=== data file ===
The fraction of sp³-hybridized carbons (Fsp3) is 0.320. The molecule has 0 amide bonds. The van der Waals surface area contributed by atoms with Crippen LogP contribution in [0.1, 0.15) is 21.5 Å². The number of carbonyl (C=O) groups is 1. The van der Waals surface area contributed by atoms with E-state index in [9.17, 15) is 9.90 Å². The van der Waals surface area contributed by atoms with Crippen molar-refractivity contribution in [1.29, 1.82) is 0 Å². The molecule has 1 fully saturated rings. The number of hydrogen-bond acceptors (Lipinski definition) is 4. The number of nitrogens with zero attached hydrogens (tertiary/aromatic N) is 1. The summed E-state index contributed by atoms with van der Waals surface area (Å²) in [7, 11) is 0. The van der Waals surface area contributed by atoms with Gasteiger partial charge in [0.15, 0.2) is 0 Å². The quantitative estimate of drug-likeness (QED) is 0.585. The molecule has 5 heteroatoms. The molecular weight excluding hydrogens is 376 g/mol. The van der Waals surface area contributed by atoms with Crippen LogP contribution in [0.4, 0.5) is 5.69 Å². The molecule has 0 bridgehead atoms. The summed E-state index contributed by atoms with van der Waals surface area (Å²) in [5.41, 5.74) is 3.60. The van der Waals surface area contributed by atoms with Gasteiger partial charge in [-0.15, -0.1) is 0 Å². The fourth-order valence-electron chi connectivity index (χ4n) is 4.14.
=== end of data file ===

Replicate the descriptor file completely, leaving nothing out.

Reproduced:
The fraction of sp³-hybridized carbons (Fsp3) is 0.320. The molecule has 0 amide bonds. The van der Waals surface area contributed by atoms with Crippen LogP contribution in [0.1, 0.15) is 21.5 Å². The number of carbonyl (C=O) groups is 1. The van der Waals surface area contributed by atoms with E-state index in [9.17, 15) is 9.90 Å². The van der Waals surface area contributed by atoms with Crippen molar-refractivity contribution in [1.29, 1.82) is 0 Å². The molecule has 1 fully saturated rings. The number of hydrogen-bond acceptors (Lipinski definition) is 4. The number of nitrogens with zero attached hydrogens (tertiary/aromatic N) is 1. The summed E-state index contributed by atoms with van der Waals surface area (Å²) in [7, 11) is 0. The van der Waals surface area contributed by atoms with Gasteiger partial charge in [0.15, 0.2) is 0 Å². The quantitative estimate of drug-likeness (QED) is 0.585. The molecule has 5 heteroatoms. The molecular weight excluding hydrogens is 376 g/mol. The van der Waals surface area contributed by atoms with Crippen LogP contribution in [0.4, 0.5) is 5.69 Å². The molecule has 0 bridgehead atoms. The summed E-state index contributed by atoms with van der Waals surface area (Å²) in [5.41, 5.74) is 3.60. The van der Waals surface area contributed by atoms with Gasteiger partial charge in [-0.15, -0.1) is 0 Å². The fourth-order valence-electron chi connectivity index (χ4n) is 4.14.